When I was 26, at a routine dermatology appointment for a skin check, my long-time dermatologist suggested I get “a bit of Botox” to my forehead. Until that point, I’d assumed Botox was only for 60-something Hollywood actresses. “Julie will take care of you,” she assured me, wheeling me out the door and placing me firmly in the grips of a frozen-faced, bespectacled and white-coated woman of indeterminate age.
Days after those few jabs of Botox to my forehead — after which I’d wondered if I’d see any difference — I noticed that I didn’t see the usual lines when I frowned at myself in the mirror. I looked happier. Less burdened. And I felt…less exhausted by life and my racing thoughts. I didn’t wake up frowning or go to sleep frowning. Frowning became an expression I just forgot how to do.
After four months though, the frowning returned. I’d wake up with the involuntary pinch of my brows. As if, in sleep, I’d been anticipating all the obstacles of daily life. I noticed the horizontal creases that appeared when I scrutinized my face in the mirror. I felt exhausted — perhaps because those lines made me look fatigued and anxious. The world was weighing on me and my expression indicated it and validated it. But days after another Botox session, that lightness again. I experienced waking up with a sense of energy, openness, untethered to my own involuntary frowning and grimacing. Since the first time, I’ve scheduled Botox appointments roughly every six months for the past 10 years. Perhaps to justify the expense of it, or to validate my own theory that it might alleviate depressive or anxious symptoms, I went to my own clinician, and also to the forefathers of psycho-social studies.
Charles Darwin posited that facial movement can influence the emotions, rather than simply being the outward result of emotions. He suggested that not only could forcing expressions of happiness result in experiencing this emotion, but “the repression, as far as this is possible, of all outward signs softens our emotions.”
Likewise, in The Principles of Psychology, William James wrote in 1890: “refuse to express a passion, and it dies.”
Could it be that to refuse a frown, repress it, and the lack of outward signs could lead the associated feelings of anxiety, angst and frustration to die?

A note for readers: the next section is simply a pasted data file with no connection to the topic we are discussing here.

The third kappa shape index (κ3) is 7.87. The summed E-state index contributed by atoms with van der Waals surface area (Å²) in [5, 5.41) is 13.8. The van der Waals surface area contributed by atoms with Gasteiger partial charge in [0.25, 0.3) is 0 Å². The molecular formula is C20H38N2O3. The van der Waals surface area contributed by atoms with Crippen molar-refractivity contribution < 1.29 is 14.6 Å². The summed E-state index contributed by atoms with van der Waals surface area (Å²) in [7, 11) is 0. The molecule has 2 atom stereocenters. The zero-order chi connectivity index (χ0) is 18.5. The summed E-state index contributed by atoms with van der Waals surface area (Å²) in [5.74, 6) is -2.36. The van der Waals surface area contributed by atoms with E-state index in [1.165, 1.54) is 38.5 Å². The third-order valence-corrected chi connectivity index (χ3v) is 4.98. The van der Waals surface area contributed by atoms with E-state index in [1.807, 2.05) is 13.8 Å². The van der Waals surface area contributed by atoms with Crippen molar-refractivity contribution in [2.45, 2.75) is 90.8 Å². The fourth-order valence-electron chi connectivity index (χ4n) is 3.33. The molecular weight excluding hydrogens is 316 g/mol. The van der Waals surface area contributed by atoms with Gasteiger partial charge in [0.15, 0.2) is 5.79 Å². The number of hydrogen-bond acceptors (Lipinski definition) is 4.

Both theorists were suggesting such radical ideas in 1872, so the idea that emotions and mental health are associated with facial expression and the forced manipulation of it is nothing new. What is new, though, is the idea that perhaps the use of cosmetic intervention could be more than an aesthetic treatment and actually have therapeutic effect in the treatment of anxiety and depression.
A prescription drug, Botox works to block nerve signals to the muscles where the toxin is injected. The resulting paralysis to those muscles is temporary and lasts anywhere from two to four months, depending on the speed of metabolism.
Hennenlotter and colleagues, just over 10 years ago, studied the relationship between performing angry facial expressions and how the brain processes emotions both before and after Botox injections. Scans of the amygdala (the brain region responsible for emotions) indicated that the lack of ability to frown directly resulted in an altered neural response and corresponding emotion. Simply, the lack of ability to frown meant participants felt considerably less angry — their own faces didn’t indicate to their brain that they ought to.
Is Botox a genuine alternative to antidepressants, which are notoriously over-prescribed and not definitively proven to work in isolation? I’m not advocating that at all. I’m saying anti-aging injectables that paralyze the facial muscles responsible for anxious expressions like frowning definitely improve my own mood and energy for life. So, I believe there’s value in further clinical research and trials in the treatment of anxiety and mild depression. I believe nothing works in isolation when it comes to mood disorders and that ultimately, Botox has a role alongside counseling, diet, fitness and lifestyle choices in living a healthy, balanced life.
A version of this story was published June 2019.